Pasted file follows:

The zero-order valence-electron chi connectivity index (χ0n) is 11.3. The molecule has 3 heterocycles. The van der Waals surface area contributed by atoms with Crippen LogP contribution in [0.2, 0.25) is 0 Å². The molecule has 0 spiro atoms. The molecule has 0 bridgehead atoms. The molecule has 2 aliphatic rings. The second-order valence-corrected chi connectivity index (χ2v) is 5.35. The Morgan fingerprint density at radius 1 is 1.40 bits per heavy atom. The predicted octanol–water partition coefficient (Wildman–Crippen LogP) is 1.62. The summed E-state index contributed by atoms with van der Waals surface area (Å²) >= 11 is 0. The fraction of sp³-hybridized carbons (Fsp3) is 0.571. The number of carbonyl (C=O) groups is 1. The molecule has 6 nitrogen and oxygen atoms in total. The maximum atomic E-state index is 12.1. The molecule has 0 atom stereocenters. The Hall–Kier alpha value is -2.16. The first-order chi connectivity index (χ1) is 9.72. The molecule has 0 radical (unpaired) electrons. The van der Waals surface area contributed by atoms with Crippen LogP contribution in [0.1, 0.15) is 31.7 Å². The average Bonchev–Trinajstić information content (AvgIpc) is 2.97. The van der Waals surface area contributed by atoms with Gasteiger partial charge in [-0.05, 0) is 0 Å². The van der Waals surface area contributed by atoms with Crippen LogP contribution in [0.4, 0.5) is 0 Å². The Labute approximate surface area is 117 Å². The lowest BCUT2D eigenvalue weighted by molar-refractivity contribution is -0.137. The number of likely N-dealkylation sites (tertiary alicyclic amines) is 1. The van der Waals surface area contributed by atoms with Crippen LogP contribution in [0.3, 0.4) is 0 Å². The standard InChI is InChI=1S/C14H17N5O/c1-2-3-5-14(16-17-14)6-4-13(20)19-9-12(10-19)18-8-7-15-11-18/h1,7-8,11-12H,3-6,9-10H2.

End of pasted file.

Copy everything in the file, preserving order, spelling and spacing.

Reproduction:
The zero-order valence-electron chi connectivity index (χ0n) is 11.3. The molecule has 3 heterocycles. The van der Waals surface area contributed by atoms with Crippen LogP contribution in [0.2, 0.25) is 0 Å². The molecule has 0 spiro atoms. The molecule has 0 bridgehead atoms. The molecule has 2 aliphatic rings. The second-order valence-corrected chi connectivity index (χ2v) is 5.35. The Morgan fingerprint density at radius 1 is 1.40 bits per heavy atom. The predicted octanol–water partition coefficient (Wildman–Crippen LogP) is 1.62. The summed E-state index contributed by atoms with van der Waals surface area (Å²) >= 11 is 0. The fraction of sp³-hybridized carbons (Fsp3) is 0.571. The number of carbonyl (C=O) groups is 1. The molecule has 6 nitrogen and oxygen atoms in total. The maximum atomic E-state index is 12.1. The molecule has 0 atom stereocenters. The Hall–Kier alpha value is -2.16. The first-order chi connectivity index (χ1) is 9.72. The molecule has 0 radical (unpaired) electrons. The van der Waals surface area contributed by atoms with Crippen LogP contribution in [0.1, 0.15) is 31.7 Å². The average Bonchev–Trinajstić information content (AvgIpc) is 2.97. The van der Waals surface area contributed by atoms with Gasteiger partial charge in [-0.05, 0) is 0 Å². The van der Waals surface area contributed by atoms with Crippen LogP contribution in [0.4, 0.5) is 0 Å². The Labute approximate surface area is 117 Å². The lowest BCUT2D eigenvalue weighted by molar-refractivity contribution is -0.137. The number of likely N-dealkylation sites (tertiary alicyclic amines) is 1. The van der Waals surface area contributed by atoms with Crippen LogP contribution in [0.3, 0.4) is 0 Å². The standard InChI is InChI=1S/C14H17N5O/c1-2-3-5-14(16-17-14)6-4-13(20)19-9-12(10-19)18-8-7-15-11-18/h1,7-8,11-12H,3-6,9-10H2.